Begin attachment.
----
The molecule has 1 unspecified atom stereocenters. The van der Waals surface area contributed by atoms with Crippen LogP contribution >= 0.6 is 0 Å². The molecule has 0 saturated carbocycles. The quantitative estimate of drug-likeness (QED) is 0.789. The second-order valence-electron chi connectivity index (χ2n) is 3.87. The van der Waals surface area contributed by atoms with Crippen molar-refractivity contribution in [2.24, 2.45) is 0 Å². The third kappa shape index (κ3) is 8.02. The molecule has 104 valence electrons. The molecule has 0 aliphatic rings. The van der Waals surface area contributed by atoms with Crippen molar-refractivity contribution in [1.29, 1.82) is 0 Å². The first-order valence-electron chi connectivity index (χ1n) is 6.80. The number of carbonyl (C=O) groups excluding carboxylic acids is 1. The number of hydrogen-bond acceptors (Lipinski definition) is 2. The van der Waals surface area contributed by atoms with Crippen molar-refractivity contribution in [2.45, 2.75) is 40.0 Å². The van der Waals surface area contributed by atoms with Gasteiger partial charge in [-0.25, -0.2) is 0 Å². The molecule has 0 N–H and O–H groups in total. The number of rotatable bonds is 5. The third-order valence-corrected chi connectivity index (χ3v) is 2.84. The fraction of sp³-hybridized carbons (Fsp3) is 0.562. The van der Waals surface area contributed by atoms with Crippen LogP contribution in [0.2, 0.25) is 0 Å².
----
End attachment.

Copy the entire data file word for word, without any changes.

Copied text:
The molecule has 1 unspecified atom stereocenters. The van der Waals surface area contributed by atoms with Crippen LogP contribution >= 0.6 is 0 Å². The molecule has 0 saturated carbocycles. The quantitative estimate of drug-likeness (QED) is 0.789. The second-order valence-electron chi connectivity index (χ2n) is 3.87. The van der Waals surface area contributed by atoms with Crippen molar-refractivity contribution in [2.24, 2.45) is 0 Å². The third kappa shape index (κ3) is 8.02. The molecule has 104 valence electrons. The molecule has 0 aliphatic rings. The van der Waals surface area contributed by atoms with Crippen molar-refractivity contribution in [1.29, 1.82) is 0 Å². The first-order valence-electron chi connectivity index (χ1n) is 6.80. The number of carbonyl (C=O) groups excluding carboxylic acids is 1. The number of hydrogen-bond acceptors (Lipinski definition) is 2. The van der Waals surface area contributed by atoms with Crippen molar-refractivity contribution in [2.45, 2.75) is 40.0 Å². The van der Waals surface area contributed by atoms with Gasteiger partial charge in [-0.25, -0.2) is 0 Å². The molecule has 0 N–H and O–H groups in total. The number of rotatable bonds is 5. The third-order valence-corrected chi connectivity index (χ3v) is 2.84. The fraction of sp³-hybridized carbons (Fsp3) is 0.562. The van der Waals surface area contributed by atoms with Crippen LogP contribution in [0.2, 0.25) is 0 Å².